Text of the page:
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ICA Kathy Acker film
I, I, I, I, I, I, I, Kathy

This short film delves into Kathy Acker’s hedonistic world

Premiering on NOWNESS, director Amy Gwatkin brings together artists to paint a visual portrait of the countercultural icon’s legacy

Though it’s been over 20 years since Kathy Acker’s death, today her writing is as radical as ever. Renowned for her disjointed prose, sexually explicit themes, and disorienting construction of identity, the countercultural figure’s influence transcends the world of literature. 

Exploring this expansive legacy, a new film – premiering on NOWNESS – brings together some of the artists, writers, and musicians from the ICA’s I, I, I, I, I, I, I, Kathy Acker exhibition. Directed by Amy Gwatkin, the short invited contributors to respond to Acker’s work, painting a visual portrait of the experimental writer’s riotous life.

“It’s a personal and subjective response to Acker’s writing and the ICA show itself,” Gwatkin tells Dazed. “Using all these voices was key to the theme of shape shifting, or refusing to be yolked to a single identity, which is something that feels relevant to Acker. She doesn’t present a definitive version of herself, and I didn’t want to either.”

Acker’s work consistently grappled with the idea of identity, explored via her fascination “with the relationship between language and body”, and the role of words in self-curation. Hugely influenced by Beat novelist William S. Burroughs, Acker’s intrigue with meticulously constructing her own anarchic worlds was also demonstrated through her cut and paste style of working (the writer regularly plagiarised other authors and poets), and her provocative determination to deliberately confuse the reader.

Gwatkin’s film plays on this chaotic confusion. Jumping from text to text – including snippets from My Mother: Demonology (1993), Great Expectations (1982), and Pussy, King of The Pirates (1996) – the visual brings together quintessential Acker references, including sexual imagery and bodybuilding.

“Using all these voices was key to the theme of shape shifting, or refusing to be yolked to a single identity” – Amy Gwatkin

“I shared the texts from the show, and asked the artists to choose which ones they wanted to read”, Gwatkin explains. “I would have been happy if they’d all wanted to read the same thing, but they each had these very specific parts of the texts that appealed to them, and each was revealing of what they found interesting in her writing, or in her self.”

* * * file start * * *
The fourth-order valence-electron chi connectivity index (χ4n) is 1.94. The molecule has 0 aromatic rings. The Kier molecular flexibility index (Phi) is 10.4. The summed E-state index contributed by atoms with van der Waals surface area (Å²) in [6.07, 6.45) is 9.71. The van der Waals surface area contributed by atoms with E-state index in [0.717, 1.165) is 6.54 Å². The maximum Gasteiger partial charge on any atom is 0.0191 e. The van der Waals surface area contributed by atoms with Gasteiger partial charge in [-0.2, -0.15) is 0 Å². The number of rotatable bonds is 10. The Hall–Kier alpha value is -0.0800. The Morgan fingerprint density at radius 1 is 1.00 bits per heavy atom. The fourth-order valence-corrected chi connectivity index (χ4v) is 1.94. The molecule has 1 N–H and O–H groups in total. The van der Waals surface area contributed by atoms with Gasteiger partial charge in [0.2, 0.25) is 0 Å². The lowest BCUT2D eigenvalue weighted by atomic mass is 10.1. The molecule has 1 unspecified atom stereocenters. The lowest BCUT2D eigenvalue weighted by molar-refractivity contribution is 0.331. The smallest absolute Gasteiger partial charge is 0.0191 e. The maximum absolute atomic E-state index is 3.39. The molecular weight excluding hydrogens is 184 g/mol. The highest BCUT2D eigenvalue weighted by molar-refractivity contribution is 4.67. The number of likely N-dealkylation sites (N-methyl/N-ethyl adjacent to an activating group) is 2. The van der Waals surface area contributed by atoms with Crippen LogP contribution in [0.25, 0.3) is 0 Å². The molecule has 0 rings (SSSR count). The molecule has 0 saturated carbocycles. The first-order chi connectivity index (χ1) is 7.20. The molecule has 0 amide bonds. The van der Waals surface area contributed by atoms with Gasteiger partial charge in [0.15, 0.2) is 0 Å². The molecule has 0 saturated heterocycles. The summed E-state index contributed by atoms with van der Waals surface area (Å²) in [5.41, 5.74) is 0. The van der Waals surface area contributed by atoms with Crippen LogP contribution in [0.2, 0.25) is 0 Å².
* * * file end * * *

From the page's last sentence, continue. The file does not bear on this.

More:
Flitting between playful dress-up scenes, hallucinogenic clips of sexually scientific iconography, and close ups of people’s crotches, the film is a dreamy insight into Acker’s mind, demonstrating the diverse ways in which her writing continues to be interpreted.

Gwatkin reveals it’s Acker’s “sensory overload” that draws her to the writer’s work. “I find her a very visual writer”, the director muses. “The shifts and juxtapositions in the writing, the repetition, the reframing of the same story using different writing/writers as avatars – these feel like visual things to me.”

“She also really interests me as a person,” Gwatkin concludes, “people seem to have quite strong opinions about her.” There has always been a cultural fascination with Acker herself, as well as her work. 

Having risen to notoriety as part of New York’s literary underground in the mid-70s, Acker achieved cultural acclaim in London in the 80s. Despite garnering attention for her breakthrough novel Blood and Guts in High School (1984), Acker complained about her celebrity status in England. “The media has made this huge image of Kathy Acker,” she once remarked, “I’m very well known here and I get tons of work. But to say they like what I do? No, I wouldn’t say that. They fetishise what I do.”

Celebrating Acker’s extraordinary oeuvre, Gwatkin’s film features contributions from Bhanu Kapil, Katy Jalili, Linda Stupart, Carl Gent, Noel Anderson, and Deniz Unal. Watch the film below.

I, I, I, I, I, I, I, Kathy Acker, supported by NOWNESS, is now open at London’s ICA until August 4. Look back at Dazed’s Kathy Acker Day here.